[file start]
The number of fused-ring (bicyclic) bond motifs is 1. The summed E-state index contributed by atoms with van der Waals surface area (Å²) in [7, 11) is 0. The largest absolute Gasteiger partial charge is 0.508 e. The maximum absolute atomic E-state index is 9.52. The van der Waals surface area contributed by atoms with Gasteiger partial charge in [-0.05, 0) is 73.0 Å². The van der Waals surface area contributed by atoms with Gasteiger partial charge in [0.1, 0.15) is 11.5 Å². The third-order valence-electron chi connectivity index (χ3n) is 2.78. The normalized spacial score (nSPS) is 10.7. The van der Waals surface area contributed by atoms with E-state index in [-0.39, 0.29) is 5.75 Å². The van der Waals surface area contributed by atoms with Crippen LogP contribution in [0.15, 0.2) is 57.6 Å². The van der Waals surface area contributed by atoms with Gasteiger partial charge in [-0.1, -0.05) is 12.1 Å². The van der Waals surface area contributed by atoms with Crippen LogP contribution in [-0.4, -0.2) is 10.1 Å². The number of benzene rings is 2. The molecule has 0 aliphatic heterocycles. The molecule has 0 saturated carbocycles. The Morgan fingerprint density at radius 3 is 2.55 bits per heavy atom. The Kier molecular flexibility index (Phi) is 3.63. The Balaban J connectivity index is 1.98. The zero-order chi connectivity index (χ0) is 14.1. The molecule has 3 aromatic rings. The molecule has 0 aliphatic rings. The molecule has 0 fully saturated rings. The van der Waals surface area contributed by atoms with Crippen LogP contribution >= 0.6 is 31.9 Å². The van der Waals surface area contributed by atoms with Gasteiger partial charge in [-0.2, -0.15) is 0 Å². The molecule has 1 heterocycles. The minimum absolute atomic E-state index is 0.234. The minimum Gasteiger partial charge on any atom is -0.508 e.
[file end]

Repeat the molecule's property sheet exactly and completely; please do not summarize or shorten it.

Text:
The number of fused-ring (bicyclic) bond motifs is 1. The summed E-state index contributed by atoms with van der Waals surface area (Å²) in [7, 11) is 0. The largest absolute Gasteiger partial charge is 0.508 e. The maximum absolute atomic E-state index is 9.52. The van der Waals surface area contributed by atoms with Gasteiger partial charge in [-0.05, 0) is 73.0 Å². The van der Waals surface area contributed by atoms with Gasteiger partial charge in [0.1, 0.15) is 11.5 Å². The third-order valence-electron chi connectivity index (χ3n) is 2.78. The normalized spacial score (nSPS) is 10.7. The van der Waals surface area contributed by atoms with E-state index in [-0.39, 0.29) is 5.75 Å². The van der Waals surface area contributed by atoms with Crippen LogP contribution in [0.15, 0.2) is 57.6 Å². The van der Waals surface area contributed by atoms with Gasteiger partial charge in [-0.1, -0.05) is 12.1 Å². The van der Waals surface area contributed by atoms with Crippen LogP contribution in [-0.4, -0.2) is 10.1 Å². The number of benzene rings is 2. The molecule has 0 aliphatic heterocycles. The molecule has 0 saturated carbocycles. The Morgan fingerprint density at radius 3 is 2.55 bits per heavy atom. The Kier molecular flexibility index (Phi) is 3.63. The Balaban J connectivity index is 1.98. The zero-order chi connectivity index (χ0) is 14.1. The molecule has 3 aromatic rings. The molecule has 0 aliphatic rings. The molecule has 0 fully saturated rings. The van der Waals surface area contributed by atoms with Crippen LogP contribution >= 0.6 is 31.9 Å². The van der Waals surface area contributed by atoms with Gasteiger partial charge in [-0.2, -0.15) is 0 Å². The molecule has 1 heterocycles. The minimum absolute atomic E-state index is 0.234. The minimum Gasteiger partial charge on any atom is -0.508 e.